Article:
A Film Unfinished

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Photo courtesy of Belfilms

“A Film Unfinished” is not just another Holocaust documentary. Centered on historical documents and archival footage of the Warsaw Ghetto in May of 1942, the film is elevated beyond the genre by its unusual context. The research coup of director Yael Hersonski and her team is remarkable- connecting subjective accounts to physical proof, as in the excerpts presented from the diary of Adam Czerniakow, head of the Judenrat in the Ghetto, describing a meeting that took place in his office with three rabbis. We then see the scene described in archival footage originally intended as a propaganda film made by the Nazis.

Czerniakow had no reason to think that anyone listening would ever see the proof. The film breathes harrowing life into these accounts with the footage, something few testimonials can accomplish in such a direct way. With most other subjects, such a combination can make for a thrilling documentary. In describing the horrors of the Ghetto, this documentary achieves a different stature; it is a tribute to those like Czerniakow, who realized that it was critical to document the incomprehensible. He obviously hoped to offer a corrective to the documentation of the Nazi propaganda ministry, which is the source of the archival footage that ‘A Film Unfinished’ presents and explores. And it is that footage that sets this film apart.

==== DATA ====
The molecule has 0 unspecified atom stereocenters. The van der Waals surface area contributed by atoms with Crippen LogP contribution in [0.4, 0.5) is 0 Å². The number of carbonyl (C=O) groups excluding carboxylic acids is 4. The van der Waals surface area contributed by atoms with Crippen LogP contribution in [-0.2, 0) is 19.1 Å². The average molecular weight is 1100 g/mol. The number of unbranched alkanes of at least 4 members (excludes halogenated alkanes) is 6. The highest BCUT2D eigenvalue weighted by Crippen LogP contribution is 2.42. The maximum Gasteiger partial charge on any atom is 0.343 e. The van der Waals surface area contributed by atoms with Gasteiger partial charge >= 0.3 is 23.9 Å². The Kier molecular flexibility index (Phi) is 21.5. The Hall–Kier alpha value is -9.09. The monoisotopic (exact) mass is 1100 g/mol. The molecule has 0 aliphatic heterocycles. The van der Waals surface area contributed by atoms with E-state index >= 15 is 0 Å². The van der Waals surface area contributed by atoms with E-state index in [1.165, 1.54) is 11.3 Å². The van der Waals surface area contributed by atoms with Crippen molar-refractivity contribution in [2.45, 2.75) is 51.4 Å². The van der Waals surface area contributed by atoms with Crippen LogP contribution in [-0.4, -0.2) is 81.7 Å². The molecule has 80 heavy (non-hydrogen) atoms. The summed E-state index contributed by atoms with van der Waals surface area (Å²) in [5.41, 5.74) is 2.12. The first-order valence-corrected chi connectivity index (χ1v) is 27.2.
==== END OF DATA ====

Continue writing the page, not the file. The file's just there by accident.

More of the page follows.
The core of the archival footage in the film was discovered in an East German Bunker in the 1950’s: labeled simply ‘The Ghetto’, with no opening or closing credits, this hour long piece of edited film shows images from the Warsaw Ghetto from May of 1942 (three months before the camp’s liquidation). An important document in and of itself, it has been used by many historians since. More recent discoveries have shed new light on the footage. The first of these discoveries was made at an auction in the former Soviet Union. Color footage of the Ghetto was found, including different angles of images seen in the original film. The second discovery, found at an American Air-Force base in the 1990’s was a reel of ‘outtakes’. These outtakes proved that some of the scenes in the film were staged- several takes of the same scenes are there, and from different angles. These discoveries, never meant to be used in the propaganda film, include brief shots of the different cameramen involved…and it is at this point that director Hersonski enters the picture.